health promotion – Surround Health http://surroundhealth.net/ Thu, 10 Mar 2022 06:00:00 +0000 en-US hourly 1 https://wordpress.org/?v=5.9.3 https://surroundhealth.net/wp-content/uploads/2021/10/icon-68-120x120.png health promotion – Surround Health http://surroundhealth.net/ 32 32 “Me Dieron Vida”: The effects of a pilot health promotion intervention to reduce cardiometabolic risk and improve behavioral health in older Latinos living with HIV https://surroundhealth.net/me-dieron-vida-the-effects-of-a-pilot-health-promotion-intervention-to-reduce-cardiometabolic-risk-and-improve-behavioral-health-in-older-latinos-living-with-hiv/ Thu, 10 Mar 2022 06:00:00 +0000 https://surroundhealth.net/me-dieron-vida-the-effects-of-a-pilot-health-promotion-intervention-to-reduce-cardiometabolic-risk-and-improve-behavioral-health-in-older-latinos-living-with-hiv/ This article was originally published here Int J Environ Res Public Health. 2022 Feb 25;19(5):2667. doi: 10.3390/ijerph19052667. ABSTRACT There are significant knowledge gaps about the synergistic and disparate burden of health disparities associated with cardiovascular health problems, poorer mental health outcomes and suboptimal management of HIV care on health of Older Latinos Living with HIV […]]]>

This article was originally published here

Int J Environ Res Public Health. 2022 Feb 25;19(5):2667. doi: 10.3390/ijerph19052667.

ABSTRACT

There are significant knowledge gaps about the synergistic and disparate burden of health disparities associated with cardiovascular health problems, poorer mental health outcomes and suboptimal management of HIV care on health of Older Latinos Living with HIV (OLLWH). This pilot study aimed to assess the feasibility and acceptability of an innovative application of an already established health promotion intervention – Happy Older Latinos are Active (HOLA) – among this marginalized population. Eighteen self-identified Latino men with an undetectable HIV viral load and a documented risk of cardiometabolic disease participated in this study. Although the attrition rate of 22% was higher than expected, participants attended 77% of the sessions and nearly 95% of the virtual walks. Participants reported being very satisfied with the intervention, as evidenced by quantitative self-assessments (CSQ-8; M = 31, South Dakota = 1.5) and qualitative measures. Participants appreciated the connection with the community health worker and their peers to reduce social isolation. The results indicate that the HOLA intervention is an innovative way to provide a health promotion intervention tailored to meet the diverse needs and circumstances of OLLWHs, is feasible and acceptable, and has the potential to have positive health effects. of OLLWHs.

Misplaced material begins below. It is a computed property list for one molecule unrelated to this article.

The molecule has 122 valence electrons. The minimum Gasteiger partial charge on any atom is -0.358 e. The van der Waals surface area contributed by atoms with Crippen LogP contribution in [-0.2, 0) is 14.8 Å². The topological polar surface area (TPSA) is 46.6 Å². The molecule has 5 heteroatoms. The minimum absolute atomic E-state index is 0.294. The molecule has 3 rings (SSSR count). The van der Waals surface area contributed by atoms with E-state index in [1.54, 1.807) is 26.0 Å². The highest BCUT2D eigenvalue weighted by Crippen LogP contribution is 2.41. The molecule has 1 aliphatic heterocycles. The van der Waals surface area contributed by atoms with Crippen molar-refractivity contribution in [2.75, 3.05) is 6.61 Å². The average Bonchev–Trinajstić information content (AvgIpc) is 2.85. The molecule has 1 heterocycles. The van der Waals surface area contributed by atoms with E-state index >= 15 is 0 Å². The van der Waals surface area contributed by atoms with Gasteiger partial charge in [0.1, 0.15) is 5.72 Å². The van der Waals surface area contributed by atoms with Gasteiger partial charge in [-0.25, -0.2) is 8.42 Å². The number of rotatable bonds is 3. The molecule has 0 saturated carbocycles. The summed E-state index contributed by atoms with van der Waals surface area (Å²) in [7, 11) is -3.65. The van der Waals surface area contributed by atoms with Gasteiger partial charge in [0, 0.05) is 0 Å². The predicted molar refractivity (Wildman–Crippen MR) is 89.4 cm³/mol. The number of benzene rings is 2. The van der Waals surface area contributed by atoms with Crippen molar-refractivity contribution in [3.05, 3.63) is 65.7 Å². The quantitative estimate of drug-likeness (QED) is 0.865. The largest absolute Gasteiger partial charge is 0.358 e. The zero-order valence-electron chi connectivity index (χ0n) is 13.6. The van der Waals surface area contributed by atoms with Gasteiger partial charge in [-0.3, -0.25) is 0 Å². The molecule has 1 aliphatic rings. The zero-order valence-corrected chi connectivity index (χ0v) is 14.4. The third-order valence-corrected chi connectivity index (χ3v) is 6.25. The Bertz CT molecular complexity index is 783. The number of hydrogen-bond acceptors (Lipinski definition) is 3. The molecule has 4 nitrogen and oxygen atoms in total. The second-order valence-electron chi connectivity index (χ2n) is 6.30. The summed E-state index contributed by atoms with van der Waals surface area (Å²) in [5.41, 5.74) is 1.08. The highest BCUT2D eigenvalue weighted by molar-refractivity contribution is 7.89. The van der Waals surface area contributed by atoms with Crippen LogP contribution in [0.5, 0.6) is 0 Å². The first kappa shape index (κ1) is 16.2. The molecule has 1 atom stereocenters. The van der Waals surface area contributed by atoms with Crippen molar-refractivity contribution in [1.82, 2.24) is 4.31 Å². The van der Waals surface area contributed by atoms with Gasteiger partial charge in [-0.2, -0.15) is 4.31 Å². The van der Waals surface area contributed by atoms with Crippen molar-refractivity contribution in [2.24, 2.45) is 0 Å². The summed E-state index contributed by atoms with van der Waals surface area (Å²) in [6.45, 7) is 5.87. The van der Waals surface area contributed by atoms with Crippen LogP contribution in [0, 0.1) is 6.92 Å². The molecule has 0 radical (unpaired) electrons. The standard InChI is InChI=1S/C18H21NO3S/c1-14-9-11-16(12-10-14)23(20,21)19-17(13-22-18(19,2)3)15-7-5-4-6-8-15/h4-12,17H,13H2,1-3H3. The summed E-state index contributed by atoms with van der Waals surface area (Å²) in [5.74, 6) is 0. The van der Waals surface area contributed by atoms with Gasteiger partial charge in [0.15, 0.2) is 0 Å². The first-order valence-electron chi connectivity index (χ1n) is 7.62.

PMID:35270360 | DOI:10.3390/ijerph19052667